How do counselors address emotional eating? Unlike other substance abuse, food is a requirement to live. You cannot stop cold turkey from consuming food, so you must learn to view food as fuel instead of a comfort item. Whatever you do, you do it for the glory of God.
Food was never intended to replace our emotions or our need for God. Often, we engage in emotional eating to keep from feeling our emotions. We eat copious amounts of food to numb our feelings instead of processing that we are sad, angry, or frustrated. If you fail in this process, it is another chance to practice leaning on God.
You may also tell yourself false beliefs that sound true but are not. For example, you may think, “No one wants me or loves me. What does it matter if I overeat? No one cares about me. If they cared, they wouldn’t have left.”
Counseling helps to challenge these beliefs. When you hold on to shame and believe false stories about yourself, your thoughts and emotions follow. In this example, we would feel vulnerable, sad, depressed, and worthless – no wonder we would turn to food to cheer us up.
A counselor can assist you in replacing these negative and self-destructive thoughts with positive affirmations rooted in truth and in who God says you are. For example, when a negative thought comes, you can challenge it by saying, “I am worth the effort to prepare and eat healthy food only when I am hungry. This is because God created me to serve Him, not food.”
Counselors use Cognitive Behavioral Therapy (CBT) as an effective tool to reframe your thoughts and beliefs to change your emotions and behaviors.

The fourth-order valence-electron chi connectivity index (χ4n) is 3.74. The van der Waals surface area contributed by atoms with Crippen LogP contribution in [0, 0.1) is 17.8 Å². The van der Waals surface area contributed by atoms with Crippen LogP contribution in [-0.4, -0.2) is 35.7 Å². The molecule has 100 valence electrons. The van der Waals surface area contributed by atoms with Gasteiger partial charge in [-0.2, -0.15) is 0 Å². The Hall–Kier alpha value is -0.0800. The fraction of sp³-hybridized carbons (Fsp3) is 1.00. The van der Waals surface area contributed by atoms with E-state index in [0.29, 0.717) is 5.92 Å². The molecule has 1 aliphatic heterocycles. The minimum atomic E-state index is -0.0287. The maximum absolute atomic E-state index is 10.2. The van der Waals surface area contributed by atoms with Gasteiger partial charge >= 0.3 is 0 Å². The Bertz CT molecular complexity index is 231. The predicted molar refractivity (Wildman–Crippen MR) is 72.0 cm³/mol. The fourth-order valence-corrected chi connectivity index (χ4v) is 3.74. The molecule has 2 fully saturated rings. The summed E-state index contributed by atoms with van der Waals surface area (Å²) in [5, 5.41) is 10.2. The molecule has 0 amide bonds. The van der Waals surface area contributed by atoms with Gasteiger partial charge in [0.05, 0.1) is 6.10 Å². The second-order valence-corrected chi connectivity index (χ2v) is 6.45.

You may also find that combining individual and group counseling sessions arm you to fight against emotional eating. In-person and virtual sessions with a counselor are a great way to share your struggles confidentially. Perhaps you emotionally eat because of past trauma. With one-on-one sessions, you can feel free to share in a safe environment and talk about and incorporate your faith.
Group sessions are typically held at a counseling center or online. A mental health professional leads these sessions; you can share with others struggling with emotional eating. This is a fantastic opportunity to bounce strategies off others, offer encouragement, and gain tools to bring God into the situation.
Managing stress is key.
Our brains search for ways to reduce stress in the body. For example, you know you will miss a deadline at work. Your stress level is high, so you decide to take a walk to the corner market.
While there, your brain pushes you to seek out your favorite foods, perhaps ice cream, wrapped chocolates, and soft pretzels. You spend the rest of the day eating these foods, and your brain responds with a cascade of feel-good chemicals to lower cortisol and help you relax.
Since we aim to break the emotional eating habit, we must find other ways to manage stress. Try to get enough sleep each night to lower the cortisol stress hormone and help your circadian rhythm reset.
If you receive enough sleep at night, you can rise an hour earlier to exercise. Try a new workout or activity, or go for a walk, lift weights, or dance. Choose an activity that is challenging but fun. Your goal is to shift your focus away from what worries you to naturally increase those feel-good chemicals like serotonin and dopamine.
If you are starting, get your doctor’s clearance and choose a low-impact activity. For example, try walking small distances to get started or stream an indoor walking video. Challenge yourself to push a little further each day. Go on walks in nature with God, and make sure he is integrated into everything you do.
“Eating Cereal”, Courtesy of Tamas Pap, Unsplash.com, CC0 License; “Burger Time”, Courtesy of Szabo Viktor, Unsplash.com, CC0 License; “Prayer”, Courtesy of Ben White, Unsplash.com, CC0 License; “Smiling Woman”, Courtesy of Jamie Brown, Unsplash.com, CC0 License
DISCLAIMER: THIS ARTICLE DOES NOT PROVIDE MEDICAL ADVICE
The information, including but not limited to, text, graphics, images and other material contained on this article are for informational purposes only. No material on this site is intended to be a substitute for professional medical advice, diagnosis or treatment. Please contact one of our counselors for further information.